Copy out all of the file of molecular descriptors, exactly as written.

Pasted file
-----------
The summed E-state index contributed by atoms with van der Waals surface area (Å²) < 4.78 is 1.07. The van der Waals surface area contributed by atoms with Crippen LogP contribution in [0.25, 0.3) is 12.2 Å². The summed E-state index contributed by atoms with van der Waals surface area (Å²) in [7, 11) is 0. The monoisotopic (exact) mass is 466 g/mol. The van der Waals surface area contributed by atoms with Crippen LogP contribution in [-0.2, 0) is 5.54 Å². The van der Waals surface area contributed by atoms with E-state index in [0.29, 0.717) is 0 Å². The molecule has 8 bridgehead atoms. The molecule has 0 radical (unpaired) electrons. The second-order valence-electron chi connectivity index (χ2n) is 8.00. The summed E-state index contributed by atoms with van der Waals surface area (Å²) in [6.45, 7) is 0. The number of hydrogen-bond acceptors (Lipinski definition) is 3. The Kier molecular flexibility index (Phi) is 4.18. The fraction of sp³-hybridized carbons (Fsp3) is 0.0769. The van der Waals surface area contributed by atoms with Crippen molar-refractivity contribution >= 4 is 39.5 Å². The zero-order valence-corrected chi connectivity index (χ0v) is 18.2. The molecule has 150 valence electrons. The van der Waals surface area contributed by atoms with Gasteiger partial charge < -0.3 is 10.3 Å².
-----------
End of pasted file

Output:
The summed E-state index contributed by atoms with van der Waals surface area (Å²) < 4.78 is 1.07. The van der Waals surface area contributed by atoms with Crippen LogP contribution in [0.25, 0.3) is 12.2 Å². The summed E-state index contributed by atoms with van der Waals surface area (Å²) in [7, 11) is 0. The monoisotopic (exact) mass is 466 g/mol. The van der Waals surface area contributed by atoms with Crippen LogP contribution in [-0.2, 0) is 5.54 Å². The van der Waals surface area contributed by atoms with E-state index in [0.29, 0.717) is 0 Å². The molecule has 8 bridgehead atoms. The molecule has 0 radical (unpaired) electrons. The second-order valence-electron chi connectivity index (χ2n) is 8.00. The summed E-state index contributed by atoms with van der Waals surface area (Å²) in [6.45, 7) is 0. The number of hydrogen-bond acceptors (Lipinski definition) is 3. The Kier molecular flexibility index (Phi) is 4.18. The fraction of sp³-hybridized carbons (Fsp3) is 0.0769. The van der Waals surface area contributed by atoms with Crippen molar-refractivity contribution >= 4 is 39.5 Å². The zero-order valence-corrected chi connectivity index (χ0v) is 18.2. The molecule has 150 valence electrons. The van der Waals surface area contributed by atoms with Gasteiger partial charge < -0.3 is 10.3 Å².